He Talked About Black Lives Matter, but Will He Act? Where Marco Rubio Stands on the Issues

Meet the Candidates: Does this rising star of the Republican Party truly understand the concerns of black activists?

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Sen. Marco Rubio’s (R-Fla.) statements on the Black Lives Matter movement surprised many last year. But how far will he go in addressing the disparities in the criminal-justice system? The Root’s Meet the Candidates series continues its exploration of where presidential candidates stand on some of the most pressing issues for African Americans. Previously we discussed Bernie Sanders, Donald Trump and Hillary Clinton. Now let’s take a closer look at Rubio.

Black Lives Matter

In August, Fox News apparently became concerned that Black Lives Matter activists would soon start targeting Republican campaign gatherings after protesters interrupted a Jeb Bush rally. The incident prompted Fox News host Megyn Kelly to ask GOP presidential candidates whether black lives matter or whether all lives matter. Rubio gave a response that seemed to surprise her.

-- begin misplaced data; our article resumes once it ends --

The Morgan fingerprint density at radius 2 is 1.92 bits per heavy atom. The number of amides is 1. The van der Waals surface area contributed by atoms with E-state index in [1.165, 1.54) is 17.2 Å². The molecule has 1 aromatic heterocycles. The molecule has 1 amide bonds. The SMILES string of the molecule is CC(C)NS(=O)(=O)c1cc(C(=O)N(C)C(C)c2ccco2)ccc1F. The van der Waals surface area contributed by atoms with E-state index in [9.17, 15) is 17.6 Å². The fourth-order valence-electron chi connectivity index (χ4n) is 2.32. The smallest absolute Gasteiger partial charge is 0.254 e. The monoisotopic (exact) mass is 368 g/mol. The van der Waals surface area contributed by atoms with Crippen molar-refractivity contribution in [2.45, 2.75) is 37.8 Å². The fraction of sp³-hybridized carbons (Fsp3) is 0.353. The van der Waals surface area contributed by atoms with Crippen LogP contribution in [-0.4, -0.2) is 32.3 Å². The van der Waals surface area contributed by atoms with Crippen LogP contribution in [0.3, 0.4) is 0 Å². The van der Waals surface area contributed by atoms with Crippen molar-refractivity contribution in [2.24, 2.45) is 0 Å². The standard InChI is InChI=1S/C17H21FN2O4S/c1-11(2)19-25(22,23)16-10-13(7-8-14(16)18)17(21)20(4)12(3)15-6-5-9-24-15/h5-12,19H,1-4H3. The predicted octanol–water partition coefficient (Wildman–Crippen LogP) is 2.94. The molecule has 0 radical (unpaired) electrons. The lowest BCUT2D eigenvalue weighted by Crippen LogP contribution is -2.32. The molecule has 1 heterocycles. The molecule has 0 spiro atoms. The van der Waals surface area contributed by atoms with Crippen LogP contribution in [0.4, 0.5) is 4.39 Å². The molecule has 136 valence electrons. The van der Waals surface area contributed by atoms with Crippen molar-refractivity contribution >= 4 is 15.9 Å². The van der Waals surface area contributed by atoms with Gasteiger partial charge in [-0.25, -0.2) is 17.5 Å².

“This is a legitimate issue,” Rubio said. “It is a fact that in the African-American community around this country, there has been, for a number of years now, a growing resentment towards the way law enforcement and the criminal-justice system interacts with the community.”

The former speaker of the Florida House of Representatives said “it is a serious problem” that young black men in some communities are more likely to wind up in the criminal-justice system than in college.

Rubio also shared with Kelly that even black professional men are often viewed as suspicious. He said that police officers had stopped a personal friend of his at least eight times in the past 18 months without giving him a ticket.

“I’d be upset about it. So would anybody else,” he added.

Criminal-Justice Reform

That said, criminal-justice reform is not a top agenda item for Rubio: It is notably absent from the list of issues on his campaign website.

Rubio’s essay contribution to the Brennan Center for Justice’s book on criminal-justice reform, however, offers a glimpse into his thinking. While acknowledging the growing bipartisan consensus about criminal-justice reform and a need for a “spirited conversation” about reform, the candidate laments that “too often that conversation starts and ends with drug policy.” He urges caution about reducing drug-conviction sentences, in order to avoid a return to the consequences of the narcotics plague that began in the 1980s.

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